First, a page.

EvidenceProf Blog

Editor: Colin Miller
Univ. of South Carolina School of Law

Thursday, April 1, 2021

SDNY Finds 1997 Conviction Inadmissible to Impeach Criminal Defendant

Federal Rule of Evidence 609(b) states the following:

(b) Limit on Using the Evidence After 10 Years. This subdivision (b) applies if more than 10 years have passed since the witness’s conviction or release from confinement for it, whichever is later. Evidence of the conviction is admissible only if:

(1) its probative value, supported by specific facts and circumstances, substantially outweighs its prejudicial effect; and

(2) the proponent gives an adverse party reasonable written notice of the intent to use it so that the party has a fair opportunity to contest its use.

As the Advisory Committee's Note to the Rule makes clear

It is intended that convictions over 10 years old will be admitted very rarely and only in exceptional circumstances. The rules provide that the decision be supported by specific facts and circumstances thus requiring the court to make specific findings on the record as to the particular facts and circumstances it has considered in determining that the probative value of the conviction substantially outweighs its prejudicial impact. It is expected that, in fairness, the court will give the party against whom the conviction is introduced a full and adequate opportunity to contest its admission.

The recent opinion of the United States District Court for the Southern District of New York in United States v. Tagliaferro, 2021 WL 1198951  (S.D.N.Y. 2021), is no exception.

In Tagliaferro, Salvatore Tagliaferro was charged with three criminal acts of bribery. Before trial, the prosecution filed a motion in limine, seeking to impeach Tagliaferro with his 1997 conviction for conspiracy to sell stolen goods. The court denied the motion, concluding that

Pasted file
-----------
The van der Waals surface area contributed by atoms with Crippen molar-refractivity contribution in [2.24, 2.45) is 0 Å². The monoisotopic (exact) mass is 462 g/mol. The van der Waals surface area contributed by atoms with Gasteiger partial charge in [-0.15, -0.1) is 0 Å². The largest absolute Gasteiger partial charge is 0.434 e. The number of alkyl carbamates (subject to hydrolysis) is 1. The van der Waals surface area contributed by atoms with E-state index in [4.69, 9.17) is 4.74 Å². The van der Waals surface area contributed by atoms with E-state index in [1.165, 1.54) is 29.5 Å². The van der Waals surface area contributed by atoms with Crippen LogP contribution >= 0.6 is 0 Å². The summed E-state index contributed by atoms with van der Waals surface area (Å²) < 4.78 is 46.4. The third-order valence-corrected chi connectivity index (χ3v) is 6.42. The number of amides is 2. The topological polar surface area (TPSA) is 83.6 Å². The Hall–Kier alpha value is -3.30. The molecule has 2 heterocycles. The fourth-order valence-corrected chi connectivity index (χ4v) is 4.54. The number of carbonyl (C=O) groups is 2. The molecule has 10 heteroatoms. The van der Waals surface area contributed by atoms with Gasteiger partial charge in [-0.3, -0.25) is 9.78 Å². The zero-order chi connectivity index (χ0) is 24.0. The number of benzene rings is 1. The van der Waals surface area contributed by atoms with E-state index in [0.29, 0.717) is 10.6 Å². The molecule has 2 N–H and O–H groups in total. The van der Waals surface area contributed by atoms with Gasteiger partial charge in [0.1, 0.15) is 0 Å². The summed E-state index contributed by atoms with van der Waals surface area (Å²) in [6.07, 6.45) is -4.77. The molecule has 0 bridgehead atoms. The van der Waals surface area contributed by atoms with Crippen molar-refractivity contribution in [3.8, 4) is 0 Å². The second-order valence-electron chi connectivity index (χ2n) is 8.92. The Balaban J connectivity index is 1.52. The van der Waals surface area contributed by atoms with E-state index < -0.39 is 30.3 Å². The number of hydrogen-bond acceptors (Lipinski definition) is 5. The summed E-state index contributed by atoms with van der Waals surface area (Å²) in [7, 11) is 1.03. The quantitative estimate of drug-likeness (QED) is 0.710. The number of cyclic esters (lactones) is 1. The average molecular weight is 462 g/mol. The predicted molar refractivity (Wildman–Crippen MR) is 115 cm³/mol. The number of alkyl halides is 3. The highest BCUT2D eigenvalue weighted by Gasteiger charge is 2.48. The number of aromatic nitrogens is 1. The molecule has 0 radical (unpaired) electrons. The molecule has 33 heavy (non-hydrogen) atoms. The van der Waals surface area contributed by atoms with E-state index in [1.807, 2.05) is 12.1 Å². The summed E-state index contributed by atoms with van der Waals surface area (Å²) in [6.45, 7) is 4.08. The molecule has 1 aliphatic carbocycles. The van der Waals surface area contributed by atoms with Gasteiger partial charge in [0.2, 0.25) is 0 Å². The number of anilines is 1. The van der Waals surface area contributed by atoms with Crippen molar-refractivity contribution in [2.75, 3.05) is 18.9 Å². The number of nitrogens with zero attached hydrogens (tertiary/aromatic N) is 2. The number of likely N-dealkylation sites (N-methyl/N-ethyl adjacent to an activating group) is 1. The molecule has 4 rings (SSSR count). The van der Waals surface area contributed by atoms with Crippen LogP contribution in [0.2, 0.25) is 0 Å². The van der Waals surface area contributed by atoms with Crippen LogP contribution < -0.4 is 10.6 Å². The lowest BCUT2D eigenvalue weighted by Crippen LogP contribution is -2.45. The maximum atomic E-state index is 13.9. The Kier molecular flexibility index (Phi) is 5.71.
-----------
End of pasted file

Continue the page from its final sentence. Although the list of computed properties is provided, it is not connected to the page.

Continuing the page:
After balancing these factors, the Court denies the Government's motion to admit the prior conviction as impeachment evidence against Tagliaferro. The probative value of the prior conviction does not substantially outweigh its prejudicial effect. See FED R. EVID. 609(b). The conviction occurred nearly a quarter century ago,...involved a crime that is not probative of Tagliaferro's character for truthfulness,...and carries the substantial risk of a propensity inference by the jury. See id. In addition, the Government has not shown why other methods of impeachment that are less prejudicial could not be used against Tagliaferro....Accordingly, the prior conviction is inadmissible as impeachment evidence against Tagliaferro should he testify at trial.



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Based on just this excerpt, it seems like an appropriate decision.

The last part of the reasoning has some echoes of the Old Chief rule for 403; that’s not surprising obviously.

Posted by: hardreaders | Apr 3, 2021 4:30:45 AM

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